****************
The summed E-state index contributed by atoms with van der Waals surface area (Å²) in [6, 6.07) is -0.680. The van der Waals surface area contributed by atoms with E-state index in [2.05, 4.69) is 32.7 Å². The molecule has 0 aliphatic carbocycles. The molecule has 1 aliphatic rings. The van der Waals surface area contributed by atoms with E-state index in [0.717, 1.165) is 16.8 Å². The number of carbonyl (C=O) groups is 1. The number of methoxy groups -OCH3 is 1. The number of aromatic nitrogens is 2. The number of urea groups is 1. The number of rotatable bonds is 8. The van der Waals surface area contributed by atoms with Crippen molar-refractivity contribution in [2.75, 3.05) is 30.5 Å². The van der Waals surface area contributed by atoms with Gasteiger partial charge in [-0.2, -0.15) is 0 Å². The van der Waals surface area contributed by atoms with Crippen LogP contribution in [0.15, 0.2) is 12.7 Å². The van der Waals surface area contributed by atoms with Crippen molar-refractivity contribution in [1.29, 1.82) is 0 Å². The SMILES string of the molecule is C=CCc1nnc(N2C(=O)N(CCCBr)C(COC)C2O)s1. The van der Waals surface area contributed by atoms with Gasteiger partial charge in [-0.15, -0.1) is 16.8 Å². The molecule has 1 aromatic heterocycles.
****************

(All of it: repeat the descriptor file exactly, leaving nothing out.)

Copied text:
The summed E-state index contributed by atoms with van der Waals surface area (Å²) in [6, 6.07) is -0.680. The van der Waals surface area contributed by atoms with E-state index in [2.05, 4.69) is 32.7 Å². The molecule has 0 aliphatic carbocycles. The molecule has 1 aliphatic rings. The van der Waals surface area contributed by atoms with E-state index in [0.717, 1.165) is 16.8 Å². The number of carbonyl (C=O) groups is 1. The number of methoxy groups -OCH3 is 1. The number of aromatic nitrogens is 2. The number of urea groups is 1. The number of rotatable bonds is 8. The van der Waals surface area contributed by atoms with Crippen molar-refractivity contribution in [2.75, 3.05) is 30.5 Å². The van der Waals surface area contributed by atoms with Gasteiger partial charge in [-0.2, -0.15) is 0 Å². The van der Waals surface area contributed by atoms with Crippen LogP contribution in [0.15, 0.2) is 12.7 Å². The van der Waals surface area contributed by atoms with Crippen molar-refractivity contribution in [1.29, 1.82) is 0 Å². The SMILES string of the molecule is C=CCc1nnc(N2C(=O)N(CCCBr)C(COC)C2O)s1. The van der Waals surface area contributed by atoms with Gasteiger partial charge in [-0.15, -0.1) is 16.8 Å². The molecule has 1 aromatic heterocycles.